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Refractive and Cataract Journal Articles

What is in development? A peek into the pipeline.

By Robert K. Maloney, MD

Premium IOLs are revolutionizing cataract surgery by giving patients new options for excellent vision without glasses. The next generation of IOLs is bringing us closer to the goals of perfect refractive results and excellent accommodative amplitudes for patients.

Multifocal Iols

The recently introduced Tecnis Multifocal IOL (Abbott Medical Optics Inc., Santa Ana, CA) has a diffractive optic, like that of the AcrySof Restor IOL (Alcon Laboratories, Inc., Fort Worth, TX). The diffractive ridges of the former, however, extend all the way to the edge of the optic, which should give patients better reading ability in low-light settings such as a dimly lit restaurant.1 A major difficulty with diffractive optics is chromatic aberration, which is generally worse than with refractive optics. Chromatic aberration reduces image quality in normal white light because each of its color wavelengths refracts differently. The Tecnis Multifocal IOL is made of an acrylic material with chromatic aberration, which is better than that of the crystalline lens. This helps optimize the focus of normal white light for distance and near vision. The approval of toric multifocal lenses, such as the Acri.Lisa (Carl Zeiss Meditec AG, Jena, Germany),2 should not be far off, and these IOLs more accurately correct preoperative astigmatism than limbal relaxing incisions.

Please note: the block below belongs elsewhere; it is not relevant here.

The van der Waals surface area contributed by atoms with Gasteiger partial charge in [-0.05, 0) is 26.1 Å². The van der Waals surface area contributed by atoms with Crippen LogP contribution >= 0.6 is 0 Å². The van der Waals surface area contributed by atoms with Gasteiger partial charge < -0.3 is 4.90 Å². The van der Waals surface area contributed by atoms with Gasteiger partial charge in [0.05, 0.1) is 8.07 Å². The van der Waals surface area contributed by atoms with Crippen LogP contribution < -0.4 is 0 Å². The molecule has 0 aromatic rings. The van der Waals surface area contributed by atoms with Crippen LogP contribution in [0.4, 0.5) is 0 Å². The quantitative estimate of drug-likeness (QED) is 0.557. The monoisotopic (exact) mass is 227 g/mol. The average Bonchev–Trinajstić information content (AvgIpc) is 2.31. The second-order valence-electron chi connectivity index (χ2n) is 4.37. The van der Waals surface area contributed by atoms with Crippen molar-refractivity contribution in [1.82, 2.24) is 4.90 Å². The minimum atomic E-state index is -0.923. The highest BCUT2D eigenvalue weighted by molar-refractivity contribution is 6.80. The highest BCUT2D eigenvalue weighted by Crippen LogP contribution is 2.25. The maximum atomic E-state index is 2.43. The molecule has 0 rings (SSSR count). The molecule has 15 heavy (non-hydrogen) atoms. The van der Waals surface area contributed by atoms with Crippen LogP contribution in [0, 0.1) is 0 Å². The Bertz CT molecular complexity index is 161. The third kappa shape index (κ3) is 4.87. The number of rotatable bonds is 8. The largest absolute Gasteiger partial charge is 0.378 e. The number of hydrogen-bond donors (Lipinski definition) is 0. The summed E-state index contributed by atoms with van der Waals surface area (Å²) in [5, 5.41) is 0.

Accommodating Iols

The next lens most likely to gain FDA approval is the Synchrony dual-optic accommodating IOL (Visiogen Inc., Irvine, CA). The Synchrony has an anterior optic with a high plus power and a posterior optic with a high negative power (Figure 1). The dual-optic design yields a power that is equivalent to that of a standard IOL. While the ciliary body is relaxed, the two optics are relatively close together for distance vision. As the ciliary body contracts and the zonule relaxes, the optics move apart, thus increasing the power of the lens and resulting in near acuity. Theoretically, 1.5 mm of separation should result in about 3.50 D of accommodation.

In a prospective study, presented at the 2009 ASCRS meeting, Ossma and colleagues randomly assigned 100 subjects to receive either a Synchrony IOL or an AcrySof Restor IOL in both of their eyes. Distance and near vision was equivalent with the two lenses, but the Synchrony provided significantly better binocular intermediate vision at 60 cm. A subjective perception of glare and halos at night was more common in the AcrySof Restor group.

Because of the dual optics, implanting the Synchrony lens is like placing two IOLs simultaneously, which makes it more difficult to insert than standard IOLs. Also, the eye tends to be myopic after the lens’ implantation and to have a variable drift toward emmetropia as the capsular bag heals.

Another accommodating IOL in the FDA approval pipeline is the Tetraflex (Lenstec, Inc., St. Petersburg, FL). Like the Crystalens (Bausch & Lomb, Rochester, NY), the Tetraflex has two haptics, but it is anteriorly vaulted, unlike standard PCIOLs (Figure 2). As the Tetraflex moves anteriorly with vitreous pressure, higher-order aberrations develop that augment near acuity. In the FDA study, 32% of eyes with the Tetraflex lens could read 80 words per minute with 20/40 print versus 6% in a matched control group that received a standard monofocal IOL. All patients in the FDA phase 3 study have completed 1 year of follow-up, and the company plans for an FDA premarket approval submission this fall (Jim Simms, oral communication, August 2009).